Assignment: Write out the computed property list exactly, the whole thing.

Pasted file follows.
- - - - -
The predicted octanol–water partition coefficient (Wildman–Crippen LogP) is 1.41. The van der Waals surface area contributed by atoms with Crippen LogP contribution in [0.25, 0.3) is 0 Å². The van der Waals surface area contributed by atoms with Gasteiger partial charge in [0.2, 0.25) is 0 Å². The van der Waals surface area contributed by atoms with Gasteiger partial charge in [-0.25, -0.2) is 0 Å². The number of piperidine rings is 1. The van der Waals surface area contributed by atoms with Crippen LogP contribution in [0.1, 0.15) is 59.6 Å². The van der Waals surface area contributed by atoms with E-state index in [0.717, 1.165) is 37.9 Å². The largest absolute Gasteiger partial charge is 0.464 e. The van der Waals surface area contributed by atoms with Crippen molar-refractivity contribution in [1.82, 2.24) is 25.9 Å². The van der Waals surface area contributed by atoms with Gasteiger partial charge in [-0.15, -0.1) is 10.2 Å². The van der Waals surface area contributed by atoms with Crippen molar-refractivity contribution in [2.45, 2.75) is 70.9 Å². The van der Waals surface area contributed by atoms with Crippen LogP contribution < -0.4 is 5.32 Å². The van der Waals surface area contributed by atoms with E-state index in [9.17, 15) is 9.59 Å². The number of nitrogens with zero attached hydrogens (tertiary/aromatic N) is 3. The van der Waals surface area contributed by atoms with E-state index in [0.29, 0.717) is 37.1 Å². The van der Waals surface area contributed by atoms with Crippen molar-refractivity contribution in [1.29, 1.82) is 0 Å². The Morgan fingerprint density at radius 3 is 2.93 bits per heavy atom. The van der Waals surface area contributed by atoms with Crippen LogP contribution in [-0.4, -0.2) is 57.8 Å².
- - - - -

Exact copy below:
The predicted octanol–water partition coefficient (Wildman–Crippen LogP) is 1.41. The van der Waals surface area contributed by atoms with Crippen LogP contribution in [0.25, 0.3) is 0 Å². The van der Waals surface area contributed by atoms with Gasteiger partial charge in [0.2, 0.25) is 0 Å². The van der Waals surface area contributed by atoms with Gasteiger partial charge in [-0.25, -0.2) is 0 Å². The number of piperidine rings is 1. The van der Waals surface area contributed by atoms with Crippen LogP contribution in [0.1, 0.15) is 59.6 Å². The van der Waals surface area contributed by atoms with E-state index in [0.717, 1.165) is 37.9 Å². The largest absolute Gasteiger partial charge is 0.464 e. The van der Waals surface area contributed by atoms with Crippen molar-refractivity contribution in [1.82, 2.24) is 25.9 Å². The van der Waals surface area contributed by atoms with Gasteiger partial charge in [-0.15, -0.1) is 10.2 Å². The van der Waals surface area contributed by atoms with Crippen molar-refractivity contribution in [2.45, 2.75) is 70.9 Å². The van der Waals surface area contributed by atoms with Crippen LogP contribution < -0.4 is 5.32 Å². The van der Waals surface area contributed by atoms with E-state index in [9.17, 15) is 9.59 Å². The number of nitrogens with zero attached hydrogens (tertiary/aromatic N) is 3. The van der Waals surface area contributed by atoms with E-state index in [0.29, 0.717) is 37.1 Å². The van der Waals surface area contributed by atoms with Crippen molar-refractivity contribution in [1.29, 1.82) is 0 Å². The Morgan fingerprint density at radius 3 is 2.93 bits per heavy atom. The van der Waals surface area contributed by atoms with Crippen LogP contribution in [-0.4, -0.2) is 57.8 Å².